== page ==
If you look beyond the stereotypes, new Australians have much to offer
There’s plenty of casual racism in Australian society, Sami Shah observed to his largely mainstream audience.
He dropped that line in casually, but it might all have been quite premeditated.
The audience squirmed somewhat, but by the end of his presentation at the Sydney Writers Festival, they were well and truly in love with him.
Towards the end of his speech, when he said he feels troubled by Australia’s attitude towards its Indigenous people and towards asylum seekers, one middle-aged woman called out, “We do too!”
It was almost as if they were willing – and happy – to look at themselves through his migrant eyes, which held no malice really. There was something about him and his gentle, articulate, intelligent stance that made the audience sit up and take notice.
In between, Shah had regaled them with his observations about life in a small town in outback WA called Northam (which he famously described as “a social and cultural blackhole”); life in contemporary Pakistan (“where it is almost legal for everybody to be mugged”); his own attitude to religion as an atheist (“I can’t accept the idea of a white Jesus. Jesus came from Palestine and would have looked like me. Jesus’ milky white skin, now that’s a miracle, forget walking on water!”); western perceptions of Islam, and even Australian wildlife, including how he once survived ‘death by kangaroo’ while out on the road (“The kangaroo is a velociraptor wrapped in suede”).
In the end though, it was clear to see, he is thankful for his new life in Australia: where people are willing to see another point of view, and where he doesn’t have to worry constantly about the safety of his family.
A Pakistani-origin comedian now based in WA, Shah read from his book I, Migrant, shortlisted this year for the NSW Premier’s Literary Awards. It describes his journey from Karachi to outback Australia, outlining his time in between as a student in the US, and then as a newspaper columnist, a TV news producer and a comedian in Pakistan.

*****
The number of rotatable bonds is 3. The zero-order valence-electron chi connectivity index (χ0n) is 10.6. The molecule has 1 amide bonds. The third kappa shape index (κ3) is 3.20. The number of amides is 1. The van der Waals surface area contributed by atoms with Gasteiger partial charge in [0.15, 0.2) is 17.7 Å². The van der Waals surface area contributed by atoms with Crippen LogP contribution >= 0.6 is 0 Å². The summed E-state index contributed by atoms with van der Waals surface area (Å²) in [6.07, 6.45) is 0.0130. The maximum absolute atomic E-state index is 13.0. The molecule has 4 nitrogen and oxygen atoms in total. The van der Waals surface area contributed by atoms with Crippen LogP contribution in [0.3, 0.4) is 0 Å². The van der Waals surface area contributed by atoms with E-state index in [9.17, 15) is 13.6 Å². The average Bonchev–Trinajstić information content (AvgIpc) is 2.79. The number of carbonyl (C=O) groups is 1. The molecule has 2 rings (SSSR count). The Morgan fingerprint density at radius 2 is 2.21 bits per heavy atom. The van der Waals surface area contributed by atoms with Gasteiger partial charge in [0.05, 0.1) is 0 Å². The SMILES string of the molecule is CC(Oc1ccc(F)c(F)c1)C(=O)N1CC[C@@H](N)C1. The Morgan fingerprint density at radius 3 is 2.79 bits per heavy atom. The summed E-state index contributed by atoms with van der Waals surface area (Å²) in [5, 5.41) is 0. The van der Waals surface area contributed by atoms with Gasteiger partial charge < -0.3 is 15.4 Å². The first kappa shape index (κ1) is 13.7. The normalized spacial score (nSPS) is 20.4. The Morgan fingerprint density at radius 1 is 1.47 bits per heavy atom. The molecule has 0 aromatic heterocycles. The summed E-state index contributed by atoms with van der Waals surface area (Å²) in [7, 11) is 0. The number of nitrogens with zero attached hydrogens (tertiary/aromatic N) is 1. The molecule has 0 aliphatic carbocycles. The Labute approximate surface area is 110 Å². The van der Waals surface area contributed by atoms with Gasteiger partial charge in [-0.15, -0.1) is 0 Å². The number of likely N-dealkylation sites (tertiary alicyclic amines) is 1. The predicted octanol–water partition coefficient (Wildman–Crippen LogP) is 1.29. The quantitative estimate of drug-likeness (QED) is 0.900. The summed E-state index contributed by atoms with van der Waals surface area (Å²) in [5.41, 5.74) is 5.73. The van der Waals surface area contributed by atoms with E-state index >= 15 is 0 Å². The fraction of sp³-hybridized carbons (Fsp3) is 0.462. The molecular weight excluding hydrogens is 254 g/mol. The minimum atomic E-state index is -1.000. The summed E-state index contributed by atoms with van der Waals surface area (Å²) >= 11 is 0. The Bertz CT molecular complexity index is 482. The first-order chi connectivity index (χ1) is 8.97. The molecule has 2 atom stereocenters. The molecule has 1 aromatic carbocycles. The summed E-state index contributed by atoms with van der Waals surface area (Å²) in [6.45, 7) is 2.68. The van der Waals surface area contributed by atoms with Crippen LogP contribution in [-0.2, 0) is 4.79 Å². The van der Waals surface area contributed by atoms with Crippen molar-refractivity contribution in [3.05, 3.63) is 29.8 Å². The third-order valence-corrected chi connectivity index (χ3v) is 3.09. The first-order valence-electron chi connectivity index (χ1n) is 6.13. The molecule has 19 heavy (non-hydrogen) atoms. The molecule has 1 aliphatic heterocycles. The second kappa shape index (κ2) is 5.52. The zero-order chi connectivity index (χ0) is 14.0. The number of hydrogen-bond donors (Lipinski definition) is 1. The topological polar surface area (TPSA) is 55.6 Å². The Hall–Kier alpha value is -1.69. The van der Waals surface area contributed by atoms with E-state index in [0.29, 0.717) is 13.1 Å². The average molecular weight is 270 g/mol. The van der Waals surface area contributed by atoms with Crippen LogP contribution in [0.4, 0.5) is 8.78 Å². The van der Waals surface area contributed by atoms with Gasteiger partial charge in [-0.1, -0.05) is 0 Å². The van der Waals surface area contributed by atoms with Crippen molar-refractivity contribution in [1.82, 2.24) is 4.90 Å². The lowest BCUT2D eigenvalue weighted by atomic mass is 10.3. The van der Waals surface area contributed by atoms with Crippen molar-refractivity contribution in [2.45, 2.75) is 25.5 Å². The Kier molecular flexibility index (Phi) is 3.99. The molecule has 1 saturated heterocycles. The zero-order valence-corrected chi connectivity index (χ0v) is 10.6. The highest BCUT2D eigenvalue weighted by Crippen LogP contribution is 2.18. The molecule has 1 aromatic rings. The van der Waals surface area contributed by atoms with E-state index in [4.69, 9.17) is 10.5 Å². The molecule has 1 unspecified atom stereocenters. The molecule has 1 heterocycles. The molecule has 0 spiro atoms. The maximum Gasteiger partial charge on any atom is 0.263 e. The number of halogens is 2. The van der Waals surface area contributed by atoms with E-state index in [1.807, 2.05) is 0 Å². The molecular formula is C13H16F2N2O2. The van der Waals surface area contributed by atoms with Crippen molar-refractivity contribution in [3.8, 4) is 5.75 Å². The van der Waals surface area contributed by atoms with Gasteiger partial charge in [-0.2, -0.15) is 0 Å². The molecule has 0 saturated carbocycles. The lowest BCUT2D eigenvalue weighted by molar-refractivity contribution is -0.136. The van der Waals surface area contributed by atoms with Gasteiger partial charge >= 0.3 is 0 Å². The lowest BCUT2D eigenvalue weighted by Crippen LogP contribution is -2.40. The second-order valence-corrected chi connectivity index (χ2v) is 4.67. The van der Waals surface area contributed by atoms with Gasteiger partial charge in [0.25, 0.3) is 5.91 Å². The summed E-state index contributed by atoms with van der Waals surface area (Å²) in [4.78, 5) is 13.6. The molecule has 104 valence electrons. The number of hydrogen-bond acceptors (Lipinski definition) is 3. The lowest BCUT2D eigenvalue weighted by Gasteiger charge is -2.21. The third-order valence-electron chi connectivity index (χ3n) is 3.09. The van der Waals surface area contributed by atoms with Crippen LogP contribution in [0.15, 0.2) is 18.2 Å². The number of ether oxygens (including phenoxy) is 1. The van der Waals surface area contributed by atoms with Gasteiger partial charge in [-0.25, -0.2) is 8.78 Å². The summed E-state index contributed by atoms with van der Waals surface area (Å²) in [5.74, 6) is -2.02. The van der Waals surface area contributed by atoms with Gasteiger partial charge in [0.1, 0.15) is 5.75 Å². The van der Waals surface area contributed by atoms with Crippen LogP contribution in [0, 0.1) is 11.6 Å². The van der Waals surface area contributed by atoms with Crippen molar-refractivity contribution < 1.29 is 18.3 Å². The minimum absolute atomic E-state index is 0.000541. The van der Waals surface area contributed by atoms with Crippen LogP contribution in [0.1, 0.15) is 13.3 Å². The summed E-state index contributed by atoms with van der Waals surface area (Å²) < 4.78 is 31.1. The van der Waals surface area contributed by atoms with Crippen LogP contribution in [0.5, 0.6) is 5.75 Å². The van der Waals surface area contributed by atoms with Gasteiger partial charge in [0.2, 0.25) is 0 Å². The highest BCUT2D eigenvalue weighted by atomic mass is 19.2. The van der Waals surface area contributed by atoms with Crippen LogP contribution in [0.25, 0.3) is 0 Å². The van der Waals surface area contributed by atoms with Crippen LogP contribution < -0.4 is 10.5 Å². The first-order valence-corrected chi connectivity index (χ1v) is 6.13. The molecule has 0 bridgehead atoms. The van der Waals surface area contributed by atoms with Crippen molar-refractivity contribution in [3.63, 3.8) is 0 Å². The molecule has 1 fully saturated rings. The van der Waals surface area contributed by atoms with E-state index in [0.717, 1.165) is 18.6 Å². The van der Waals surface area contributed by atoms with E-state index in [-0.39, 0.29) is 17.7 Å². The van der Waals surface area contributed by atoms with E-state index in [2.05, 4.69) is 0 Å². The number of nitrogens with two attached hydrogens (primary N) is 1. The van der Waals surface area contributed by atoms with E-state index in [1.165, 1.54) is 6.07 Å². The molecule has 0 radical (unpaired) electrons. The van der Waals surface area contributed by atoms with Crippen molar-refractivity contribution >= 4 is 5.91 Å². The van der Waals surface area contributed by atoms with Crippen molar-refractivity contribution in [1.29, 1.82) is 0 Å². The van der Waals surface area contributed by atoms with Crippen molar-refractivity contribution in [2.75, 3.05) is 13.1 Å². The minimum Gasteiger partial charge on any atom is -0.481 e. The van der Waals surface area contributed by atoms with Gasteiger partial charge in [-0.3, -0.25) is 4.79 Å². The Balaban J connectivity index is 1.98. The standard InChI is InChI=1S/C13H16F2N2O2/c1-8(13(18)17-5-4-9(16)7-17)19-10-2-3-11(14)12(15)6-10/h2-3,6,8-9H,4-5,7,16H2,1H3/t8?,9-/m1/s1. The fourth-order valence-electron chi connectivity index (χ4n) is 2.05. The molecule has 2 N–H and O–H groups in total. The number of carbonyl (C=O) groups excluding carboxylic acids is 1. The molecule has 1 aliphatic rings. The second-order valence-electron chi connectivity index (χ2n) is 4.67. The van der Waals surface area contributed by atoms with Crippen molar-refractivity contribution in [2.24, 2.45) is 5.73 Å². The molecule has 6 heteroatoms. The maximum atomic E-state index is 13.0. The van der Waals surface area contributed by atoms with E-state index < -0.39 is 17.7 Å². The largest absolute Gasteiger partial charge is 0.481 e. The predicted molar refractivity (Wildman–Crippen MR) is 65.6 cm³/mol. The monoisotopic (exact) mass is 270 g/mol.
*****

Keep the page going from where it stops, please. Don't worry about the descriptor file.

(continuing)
Shah rose to fame in this country after ABC TV featured him on Australian Story in 2013, as he struggled to adapt to life in a sleepy little farming town after his fast-paced life in bustling Karachi, where he once reported live from amidst the carnage that took the life of Pakistani leader Benazir Bhutto.
The incident, coupled with a handful of other similar episodes, was enough to drive him out of news and into comedy, a nascent passion that he had nurtured as much as the limited opportunities in Pakistan allowed.
Today, his stand-up career is winning him rave reviews, corporate gigs and an increasing presence on the festival circuit. His style fits right in with much of Australian comedy, which has traditionally dealt with finding and defining the Australian identity. Inasmuch as Shah comments on issues that plague modern Australia, he is targeting the very essence of the contemporary Australian ethos. Great chunks of his material, for instance, are based on the asylum seeker issue, about which he is very political. (Northam is home to a detention centre where his psychologist wife works). Some of his funniest lines come from this, such as being met with revulsion at his first supermarket trip, where the other shoppers thought one of “them” had escaped. Today, when they ask what to do if one of them does in fact escape, he replies matter-of-factly, “Call them in: they could fix your teeth or teach your kids to read.”
These very words came to mind at another SWF event at which Shah spoke, titled, interestingly, The Australian Story, where Munjed al Muderis presented alongside him. An Iraqi origin doctor, al Muderis fled his home-town of Baghdad after refusing to comply with Saddam Hussein’s orders to amputate the ears of draft evaders. He paid people smugglers to take him to safety, survived a treacherous sea journey, half way through which the captain of his ship bailed, and was incarcerated in a WA detention centre for months. Today, thanks to his pioneering work in prosthetics, hundreds of amputees are able to walk and live a near-normal life. Many of his patients are soldiers returned from the Gulf War. Currently, the doctor is in the UK at the personal invitation of Prince Harry, to treat British soldiers who lost limbs during active service. His book, released last year, is titled Walking Free.
Speaking at the same forum was political journalist Latika Bourke, whose book on her own adoption, From India With Love, was released recently. A fascinating tale, Bourke’s story will have to be left for another time, but together with Shah and al Muderis, it highlights the wealth of potential that new Australians bring to this country, and the significant contributions they make to Australian society in general.